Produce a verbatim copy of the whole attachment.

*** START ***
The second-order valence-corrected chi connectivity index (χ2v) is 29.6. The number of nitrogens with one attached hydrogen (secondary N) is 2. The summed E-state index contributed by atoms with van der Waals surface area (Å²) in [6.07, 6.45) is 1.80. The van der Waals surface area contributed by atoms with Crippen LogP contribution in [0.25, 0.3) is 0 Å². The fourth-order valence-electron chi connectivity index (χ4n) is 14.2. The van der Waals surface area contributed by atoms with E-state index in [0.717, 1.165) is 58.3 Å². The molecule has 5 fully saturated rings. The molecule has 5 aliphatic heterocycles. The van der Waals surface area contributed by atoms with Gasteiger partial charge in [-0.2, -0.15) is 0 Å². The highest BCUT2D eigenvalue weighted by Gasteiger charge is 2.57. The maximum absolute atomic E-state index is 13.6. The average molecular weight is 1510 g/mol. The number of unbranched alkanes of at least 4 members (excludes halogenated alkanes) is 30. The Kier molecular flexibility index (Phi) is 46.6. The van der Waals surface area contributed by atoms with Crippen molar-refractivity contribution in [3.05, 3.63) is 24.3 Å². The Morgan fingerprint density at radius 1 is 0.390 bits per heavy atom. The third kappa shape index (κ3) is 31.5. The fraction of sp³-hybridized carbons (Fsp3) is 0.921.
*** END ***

The second-order valence-corrected chi connectivity index (χ2v) is 29.6. The number of nitrogens with one attached hydrogen (secondary N) is 2. The summed E-state index contributed by atoms with van der Waals surface area (Å²) in [6.07, 6.45) is 1.80. The van der Waals surface area contributed by atoms with Crippen LogP contribution in [0.25, 0.3) is 0 Å². The fourth-order valence-electron chi connectivity index (χ4n) is 14.2. The van der Waals surface area contributed by atoms with E-state index in [0.717, 1.165) is 58.3 Å². The molecule has 5 fully saturated rings. The molecule has 5 aliphatic heterocycles. The van der Waals surface area contributed by atoms with Gasteiger partial charge in [-0.2, -0.15) is 0 Å². The highest BCUT2D eigenvalue weighted by Gasteiger charge is 2.57. The maximum absolute atomic E-state index is 13.6. The average molecular weight is 1510 g/mol. The number of unbranched alkanes of at least 4 members (excludes halogenated alkanes) is 30. The Kier molecular flexibility index (Phi) is 46.6. The van der Waals surface area contributed by atoms with Crippen molar-refractivity contribution in [3.05, 3.63) is 24.3 Å². The Morgan fingerprint density at radius 1 is 0.390 bits per heavy atom. The third kappa shape index (κ3) is 31.5. The fraction of sp³-hybridized carbons (Fsp3) is 0.921.